Till Death (2021)

Megan Fox got to play her own version of Gerald’s Game this year, in Till Death, which recently appeared on Netflix in the U.S. Although there are certainly some issues with pacing, it’s still fairly effective, especially for a film with such a small cast and, from the end of Act I forward, only one location. 

On the eve of Emma (Fox)’s eleventh wedding anniversary to her husband, Mark (Eoin Macken), she breaks things off with her lover Tom (Aml Ameen). We learn that Mark is a lawyer and Tom is a member of his firm when Emma meets Mark at his office for their anniversary dinner. While waiting for him, she can’t help but glance through an NYPD file on his desk, detailing her attack by Bobby Ray (Callan Mulvey), whose assault left her with a scarred back; we also learn that she blinded him in one eye with her keys while defending herself. Mark immediately betrays his controlling nature, noting that he expected Emma to wear “the red dress” (his favorite) and waving off her own feelings by noting that they have time before dinner to take her home to change. At the restaurant, he also orders dessert for her after she declines, and forces her to blindfold herself before they drive to their next destination; she reluctantly accepts, although she removes the fabric in exasperation just before the couple arrives at their lakehouse. That their anniversary also falls in the dead of winter may be a metaphor for the coldness of their relationship, but given how … overwritten other elements of this screenplay tend to be, I’m not sure.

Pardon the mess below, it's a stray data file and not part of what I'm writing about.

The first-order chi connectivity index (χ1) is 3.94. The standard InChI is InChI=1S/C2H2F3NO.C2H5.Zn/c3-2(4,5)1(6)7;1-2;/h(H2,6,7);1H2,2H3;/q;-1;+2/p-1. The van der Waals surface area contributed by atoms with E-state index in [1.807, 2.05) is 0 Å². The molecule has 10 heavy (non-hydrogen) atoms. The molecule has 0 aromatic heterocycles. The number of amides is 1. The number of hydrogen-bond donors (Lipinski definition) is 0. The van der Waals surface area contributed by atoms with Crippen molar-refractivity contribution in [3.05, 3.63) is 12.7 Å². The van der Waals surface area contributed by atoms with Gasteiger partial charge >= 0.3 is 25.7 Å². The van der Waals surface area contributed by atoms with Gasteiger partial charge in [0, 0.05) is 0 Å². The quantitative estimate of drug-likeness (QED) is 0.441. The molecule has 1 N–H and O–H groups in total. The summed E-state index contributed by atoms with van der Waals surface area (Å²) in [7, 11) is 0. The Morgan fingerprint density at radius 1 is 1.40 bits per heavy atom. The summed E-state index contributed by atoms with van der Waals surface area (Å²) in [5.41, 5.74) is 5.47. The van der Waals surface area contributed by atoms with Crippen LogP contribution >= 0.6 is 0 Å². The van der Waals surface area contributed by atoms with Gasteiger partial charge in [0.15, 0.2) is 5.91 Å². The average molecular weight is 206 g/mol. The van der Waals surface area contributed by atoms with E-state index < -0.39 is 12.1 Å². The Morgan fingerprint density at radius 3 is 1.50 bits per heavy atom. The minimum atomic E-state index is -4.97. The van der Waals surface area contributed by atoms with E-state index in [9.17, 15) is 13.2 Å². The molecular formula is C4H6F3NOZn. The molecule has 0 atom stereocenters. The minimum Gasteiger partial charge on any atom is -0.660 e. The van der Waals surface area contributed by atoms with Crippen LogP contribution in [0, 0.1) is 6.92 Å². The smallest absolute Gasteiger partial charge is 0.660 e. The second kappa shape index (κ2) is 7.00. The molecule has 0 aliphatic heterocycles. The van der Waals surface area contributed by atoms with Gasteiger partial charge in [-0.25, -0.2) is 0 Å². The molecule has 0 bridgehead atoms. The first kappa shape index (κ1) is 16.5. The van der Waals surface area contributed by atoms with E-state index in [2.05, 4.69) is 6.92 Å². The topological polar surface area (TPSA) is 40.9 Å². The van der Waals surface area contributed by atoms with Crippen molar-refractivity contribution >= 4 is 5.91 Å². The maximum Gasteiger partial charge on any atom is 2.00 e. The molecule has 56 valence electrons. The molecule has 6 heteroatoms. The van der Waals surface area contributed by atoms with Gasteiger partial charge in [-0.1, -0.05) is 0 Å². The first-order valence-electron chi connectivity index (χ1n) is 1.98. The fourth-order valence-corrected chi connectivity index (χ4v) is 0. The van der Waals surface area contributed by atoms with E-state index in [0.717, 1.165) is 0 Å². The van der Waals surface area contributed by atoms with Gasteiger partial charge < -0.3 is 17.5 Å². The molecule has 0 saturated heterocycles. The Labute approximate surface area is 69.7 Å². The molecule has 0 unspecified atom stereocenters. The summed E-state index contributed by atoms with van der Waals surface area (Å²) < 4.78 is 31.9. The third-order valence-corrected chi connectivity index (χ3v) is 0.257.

Clocking in at 90 minutes, the plot doesn’t really get going until the 22 minute mark. I’ll avoid spoilers as much as possible on the off chance that you want to watch something suspenseful but not terribly scary this spooky season, but the description on Netflix itself reveals the “twist” that gets the movie going: “A woman finds herself shackled to her dead spouse as part of a revenge plot. As the rest of the plan unfolds, a desperate battle for survival begins.” Although not particularly groundbreaking, there’s still plenty of menacing anxiety to be had here, and it’s reductionist to compare this one to Gerald’s Game (even though, um, I did that) when its narrative deviates from that novel/film fairly quickly. Both Till Death and Gerald’s Game are psychological thrillers about survivors of different forms of violence that initially present as narratives centering around immobility and physical isolation as purely physical dangers but which turn into very different narratives, but the similarities end there. Game becomes a story about the struggle for survival despite psychological breakdown in the face of certain death from dehydration or starvation, as well as outside factors in the form of a wild dog and a spectral figure; Death turns into a more straightforward home invasion thriller, with the added complication that our heroine is literally unable to decouple from her dead husband and that her attacker is the man who stalked and stabbed her a decade before, now released to menace her again.